The narrative moves the reader into the talk and foodstuff that accompanies a Bunko evening, and proceeds into the heart ache felt by one woman who has discovered she will not ever be able to have children. The reader is brought face to face with the dread another woman must face during a life threatening medical problem. Camping trips, teen angst, toilet training, recipe ideas, these women face the many of the issues as do most wives and mothers.
As does many women, Becca Thornton loves her husband and children nevertheless she craves some time with women friends as well. It was with the assistance of three close friends, that Becca begins the weekly Bunko group. The women thought the group would present some enjoyable visiting, and talking time.
The women little realized at the start that they would eventually come to depend upon one another in more depth than they any of them had ever realized. The women come to depend upon each other to find the power and faith they require to face calamity and upsets in their lives.
Set in Tulsa, Oklahoma, The Bunko Babes is Christian fiction based on the first person reflections of wife, mother, friend, Becca Thornton. Well developed characters are nicely fleshed, have all the foibles, idiosyncrasy, shortcomings and faults as do we all. Becca is abruptly taken aback to be told that her recently widowed mother, plans to remarry. Kids perform as kids pretty much do everywhere. Marriage, hidden secrets, unfaithfulness, infirmity, pregnancy, battles of faith, in addition to wellbeing, divorce, betrayal, tears and laughter along with the speaker's own bond with God are all part of the book as they are part of life itself.
To some extent, I found The Bunko Babes to be a most out of the ordinary read simply because I live not far from Tulsa, the setting for the tale and know many of the places, mentioned in the narrative. Grand Lake where I used to live, Zios where we have enjoyed many a meal and St Francis Hospital where a relative is employed brings the story to life in a special way to me.
I enjoyed reading of these fictional, true to life women. Their at time giggly madness, faith, vigor and pulling together when needed are all part of long and considerate relationship that can grow between people having dissimilar interest but who share companionship despite the differences.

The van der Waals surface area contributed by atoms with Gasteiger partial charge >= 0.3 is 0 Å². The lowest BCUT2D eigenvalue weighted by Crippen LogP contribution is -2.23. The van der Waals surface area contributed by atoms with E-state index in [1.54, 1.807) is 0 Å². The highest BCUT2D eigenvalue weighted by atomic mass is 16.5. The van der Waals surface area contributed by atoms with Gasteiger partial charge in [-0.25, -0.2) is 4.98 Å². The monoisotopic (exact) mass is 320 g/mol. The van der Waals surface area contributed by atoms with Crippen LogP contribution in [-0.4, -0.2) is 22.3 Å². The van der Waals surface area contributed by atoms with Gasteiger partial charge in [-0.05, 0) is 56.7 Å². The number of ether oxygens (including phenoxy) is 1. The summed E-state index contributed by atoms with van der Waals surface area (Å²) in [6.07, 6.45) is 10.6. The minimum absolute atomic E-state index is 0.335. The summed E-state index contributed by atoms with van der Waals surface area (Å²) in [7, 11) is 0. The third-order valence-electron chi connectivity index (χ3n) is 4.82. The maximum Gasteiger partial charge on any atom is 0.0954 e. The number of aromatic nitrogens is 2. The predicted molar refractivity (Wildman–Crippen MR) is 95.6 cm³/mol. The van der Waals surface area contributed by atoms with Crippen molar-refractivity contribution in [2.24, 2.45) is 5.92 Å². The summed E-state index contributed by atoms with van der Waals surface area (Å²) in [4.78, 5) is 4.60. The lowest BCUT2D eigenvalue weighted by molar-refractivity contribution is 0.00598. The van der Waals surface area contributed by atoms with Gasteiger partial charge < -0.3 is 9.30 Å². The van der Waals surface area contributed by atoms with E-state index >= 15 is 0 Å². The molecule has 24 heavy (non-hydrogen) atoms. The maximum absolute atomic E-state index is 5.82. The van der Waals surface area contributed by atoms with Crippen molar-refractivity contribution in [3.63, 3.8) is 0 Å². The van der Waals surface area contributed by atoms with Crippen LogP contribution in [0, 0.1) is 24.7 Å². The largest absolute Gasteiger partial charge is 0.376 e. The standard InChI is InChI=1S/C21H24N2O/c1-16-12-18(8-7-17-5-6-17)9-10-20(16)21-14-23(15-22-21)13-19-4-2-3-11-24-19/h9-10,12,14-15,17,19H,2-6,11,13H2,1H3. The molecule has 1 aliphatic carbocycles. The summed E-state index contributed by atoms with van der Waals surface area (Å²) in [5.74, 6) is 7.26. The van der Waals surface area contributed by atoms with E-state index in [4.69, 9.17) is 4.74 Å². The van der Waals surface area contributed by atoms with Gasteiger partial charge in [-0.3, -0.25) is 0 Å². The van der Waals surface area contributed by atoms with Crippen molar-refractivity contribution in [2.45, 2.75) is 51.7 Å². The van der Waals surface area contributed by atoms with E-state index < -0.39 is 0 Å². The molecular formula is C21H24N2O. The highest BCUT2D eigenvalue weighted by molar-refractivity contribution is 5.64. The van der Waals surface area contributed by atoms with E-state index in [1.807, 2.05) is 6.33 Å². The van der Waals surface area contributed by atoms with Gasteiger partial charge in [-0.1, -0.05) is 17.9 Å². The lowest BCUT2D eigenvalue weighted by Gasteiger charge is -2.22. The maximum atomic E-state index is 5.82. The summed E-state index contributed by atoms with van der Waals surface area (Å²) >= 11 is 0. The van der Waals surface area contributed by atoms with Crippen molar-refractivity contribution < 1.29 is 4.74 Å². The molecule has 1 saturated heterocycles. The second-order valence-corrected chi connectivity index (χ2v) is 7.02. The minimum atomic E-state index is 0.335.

While not a deep thought provoking exposition The Bunko Babes is a good book for a summer after noon spent on the front porch sipping sweet tea, reading and enjoying summer in the South or for reading before a roaring fire as the wind howls and the reader enjoys a nice cup of tea while reading a compelling, well written work.
Happy to recommend.
Molly Martin Reviewer
Bright and entertaining Bunko Babes Aug 2, 2008
Bravo for Bunko Babes. I loves the characters that reflect the real lives of women of today. Bunko Babes gives a glimps into the life of eight friends who share not only their love of a game of dice but also their joys and trials in life. The characters are very well developed and you are able to relate so well to there loves because the novel gives and amazing reflection of the lives of women we meet and know. The novel brings into focus the need of women to support each other. Baker should be very proud of her debut novel which is well written and developed. I look forward to reading more from this author.
Borrowed Interest on Bunko Mar 13, 2008
If it's Christian fiction you're interested in reading, this is a good book for you. A sweet and unsophisticated storytelling style, which might better be titled "Becca and Her Babes," or even "The Real Christian Housewives of Oklahoma," this is the first-person musings of a woman in her mid-30s. She is a wife and mother of twin teens, who is suffering from (at first) an unspecified illness, which leads to moodiness, guilt over the moodiness, minor misunderstandings with her friends, "the babes," and childish behavior regarding her mother's pending marriage. So, she's flawed, and that's a good thing, but in spite of her soon-diagnosed life threatening illness, do we champion her?